Toronto Star

Leaders pay tribute to slain British lawmaker

David Amess’s death reopens questions about political security needs

- MAYUKO ONO AND PAN PYLAS

LEIGH-ON-SEA, ENGLAND—David Amess was a man of the people, a hard-working British lawmaker who had no grand political ambitions beyond serving those who had elected him for nigh-on 40 years.

His shocking death at the hands of a knife-wielding man at a church where he was meeting voters has reopened questions about the security needs of Britain’s members of Parliament as they go about their daily work. Police, who have said it was a terrorist-related attack, continued Saturday to question a 25-year-old British man.

For the second time in five years, Britain’s political leaders put their difference­s aside to gather Saturday morning at the scene of a fallen colleague. British Prime Minister Boris Johnson and Keir Starmer, leader of the opposition Labour party, stood side-by-side and laid flowers as they paid tribute to the long-serving lawmaker, who was stabbed to death less than 24 hours earlier.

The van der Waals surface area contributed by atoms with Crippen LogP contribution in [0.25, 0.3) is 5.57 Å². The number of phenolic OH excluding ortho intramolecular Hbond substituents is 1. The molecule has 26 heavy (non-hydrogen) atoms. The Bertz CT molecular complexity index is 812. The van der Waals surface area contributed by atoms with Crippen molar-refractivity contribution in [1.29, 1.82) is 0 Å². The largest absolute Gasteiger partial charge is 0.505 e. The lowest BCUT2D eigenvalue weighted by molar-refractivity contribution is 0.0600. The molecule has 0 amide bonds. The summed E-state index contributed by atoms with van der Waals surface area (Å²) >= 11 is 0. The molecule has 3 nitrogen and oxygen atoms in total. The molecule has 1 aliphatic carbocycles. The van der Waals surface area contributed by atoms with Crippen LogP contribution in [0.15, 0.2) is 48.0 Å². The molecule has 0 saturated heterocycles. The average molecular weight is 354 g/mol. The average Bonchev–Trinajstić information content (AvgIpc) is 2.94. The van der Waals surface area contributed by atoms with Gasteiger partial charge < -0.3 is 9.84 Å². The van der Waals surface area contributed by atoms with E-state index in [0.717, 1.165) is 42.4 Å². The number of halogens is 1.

The slaying of the 69-year-old Conservati­ve lawmaker at a regular meeting with local voters has caused shock and anxiety across Britain’s political spectrum, not least because it is reminiscen­t of the 2016 murder of Labour lawmaker Jo Cox by a far-right extremist in her own small-town constituen­cy.

“He was killed doing a job that he loves, serving his own constituen­ts as an elected democratic member and, of course, acts of this are absolutely wrong, and we cannot let that get in the way of our functionin­g democracy,” British Home Secretary Priti Patel said after paying her respects to Amess at the church where he died.

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